STATE BUDGET CUTS
Social services funds are actually set to rise
Like his predecessor as a local news columnist, Nick Coleman, Jon Tevlin apparently isn't going to let facts get in the way of an emotional, anecdotal story ("Vulnerable adults, kids: Here comes the budget ax," March 30).
Tevlin paints a dire picture regarding Minnesota's safety net programs. However, he omits an important fact. If Gov. Tim Pawlenty's recommendations are adopted by the Legislature, spending on human-services programs, including federal funds, would increase by 15.8 percent from the last budget to this budget, going from $19.7 billion to $22.8 billion.
Again, that's a 15.8 percent increase, not decrease.
Over the past few years, during difficult times, we've made reductions to balance our budget while state revenues dropped dramatically. Nevertheless, Minnesota's social-service programs continue to be among the most generous in the country.
There's another important issue to keep in mind: The best program is not a program at all, it's a job. In order to keep and attract job providers, we must be competitive with other states and other places around the world. That means we must continue to streamline government, find efficiencies and keep taxes as low as possible.
BRIAN MCclung, deputy chief of staff, Office of Gov. Tim Pawlenty
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Tevlin's column described the heavy burdens on the poor from the health benefits cuts. It also clearly pointed out that our governor has one agenda: running for president and being able to state that he decreased the budget without raising taxes. This agenda clearly hurts the state's powerless and the poor, as well as our kids' education.
Especially during this time of Easter we should all look at our own agendas and adjust them to the old adage "there but for the grace of God go I."
BILL WHITE, EAGAN
Montana hunt hints at delisting's downside
There is no scientific basis to justify leaving the door open for eventual hunting of wolves ("State is ready to manage gray wolves," editorial, March 25). Wolves occupy only 5 percent of their historical range and face ongoing threats to their long-term survival.
Just last year, the Obama administration allowed the delisting of the wolf in the Northern Rockies -- and a resumption of hunting. No endangered species has ever been delisted and then immediately hunted at such a low population level.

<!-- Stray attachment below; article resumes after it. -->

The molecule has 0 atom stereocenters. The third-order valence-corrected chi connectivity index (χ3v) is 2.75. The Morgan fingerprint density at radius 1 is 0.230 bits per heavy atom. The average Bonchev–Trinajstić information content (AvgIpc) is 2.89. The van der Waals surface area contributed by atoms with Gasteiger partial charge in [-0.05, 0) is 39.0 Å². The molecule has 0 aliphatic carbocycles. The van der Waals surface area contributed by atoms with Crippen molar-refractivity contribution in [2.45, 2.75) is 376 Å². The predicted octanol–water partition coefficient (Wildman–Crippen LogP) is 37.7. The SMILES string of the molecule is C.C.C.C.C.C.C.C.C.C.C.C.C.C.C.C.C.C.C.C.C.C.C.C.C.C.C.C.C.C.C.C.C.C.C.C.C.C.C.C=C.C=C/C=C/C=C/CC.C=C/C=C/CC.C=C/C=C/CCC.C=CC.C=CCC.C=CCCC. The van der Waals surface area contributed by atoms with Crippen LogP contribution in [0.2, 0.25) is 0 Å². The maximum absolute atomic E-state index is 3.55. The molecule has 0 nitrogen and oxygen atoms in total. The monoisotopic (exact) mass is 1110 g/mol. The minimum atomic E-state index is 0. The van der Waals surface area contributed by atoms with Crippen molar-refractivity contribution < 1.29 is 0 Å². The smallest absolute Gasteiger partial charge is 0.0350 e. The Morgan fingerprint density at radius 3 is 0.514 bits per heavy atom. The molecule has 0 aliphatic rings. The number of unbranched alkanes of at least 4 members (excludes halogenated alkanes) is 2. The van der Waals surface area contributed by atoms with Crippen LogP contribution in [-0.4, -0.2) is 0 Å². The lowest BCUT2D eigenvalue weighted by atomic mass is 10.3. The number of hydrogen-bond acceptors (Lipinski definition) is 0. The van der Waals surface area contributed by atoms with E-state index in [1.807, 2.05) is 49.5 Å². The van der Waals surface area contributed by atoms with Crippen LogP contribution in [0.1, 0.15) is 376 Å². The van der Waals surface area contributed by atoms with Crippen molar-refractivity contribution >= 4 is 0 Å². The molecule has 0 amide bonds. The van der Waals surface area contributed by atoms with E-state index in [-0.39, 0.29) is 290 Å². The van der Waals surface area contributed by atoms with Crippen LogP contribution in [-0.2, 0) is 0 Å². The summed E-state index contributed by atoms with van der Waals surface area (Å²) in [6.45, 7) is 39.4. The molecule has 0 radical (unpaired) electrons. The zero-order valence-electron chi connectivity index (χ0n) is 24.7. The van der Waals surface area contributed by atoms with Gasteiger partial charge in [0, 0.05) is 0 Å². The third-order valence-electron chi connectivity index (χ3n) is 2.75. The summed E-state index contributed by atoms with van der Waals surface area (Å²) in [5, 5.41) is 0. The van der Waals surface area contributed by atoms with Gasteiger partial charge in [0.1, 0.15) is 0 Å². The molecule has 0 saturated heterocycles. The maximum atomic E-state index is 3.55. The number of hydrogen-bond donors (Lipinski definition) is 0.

The result? Radio-collared wolves from a crucial Yellowstone reintroduction study were killed, and heavily concentrated wolf killings in other areas led Montana's lead wolf biologist to declare that the state had "missed the mark" in opening the first wolf hunt in years.
Let's not jump the gun and allow the same mistake to happen here in Minnesota. Only a lawsuit by the Humane Society of the United States and other wildlife conservation groups has so far prevented the wolf from being delisted and hunted here.
As keystone predators who are important to healthy ecosystems, and as iconic figures in American history and legend, wolves deserve continued protection.
HOWARD GOLDMAN, MINNESOTA state director, Humane Society of the United States
burnsville arts center
Time for original supporters to step up
Burnsville Mayor Elizabeth Kautz commented that an advisory board for the Burnsville Performing Arts Center will be better able to determine whether VenuWorks is running a successful business ("Changes afoot at troubled arts center," March 29).
This is an astounding statement coming from our top city official. If she hasn't been able to determine the success or failure of the arts center at this point, we are in deeper trouble than even the most pessimistic person in Burnsville would have believed.
The mayor and council should have been on top of the financial picture from day one, since it is their single most expensive venture after infrastructure.
There is no comfort for the thousands of us who opposed this as a city-owned facility in saying "we told you so."
The silence from the center's supporters is deafening. It seems appropriate for that group to now step up to the plate.
ELWOOD NARUM, BURNSVILLE
offshore oil exploration
Obama's drilling decision echoes GOP
Regarding the March 31 headline "Obama to open areas to drilling": Wouldn't a more accurate headline have been "Obama caves and agrees with Republicans on offshore drilling"?
JAMES E. CABAK, PLYMOUTH
a house divided?
Republican secession discussion unpatriotic
So now some in Minnesota's Republican Party are flirting with the idea of the state seceding from America ("Secession movement," Opinion Exchange, March 31).
This unpatriotic idea came within two votes of passing at a district convention!
Are the very people responsible for selecting a Republican candidate to govern Minnesota not sure they want to remain American?
JULIE WIESE, CHASKA
But also think about enforcing traffic codes
With the return of the Minnesota Nice weather also comes the spring challenge of navigating between those drivers, bikers and walkers who think rules of the road are designated for the "other" people and not themselves.
Perhaps it's time to enforce traffic codes to ensure the safety of all. Even the scofflaws.
JOHN HARDING, MINNEAPOLIS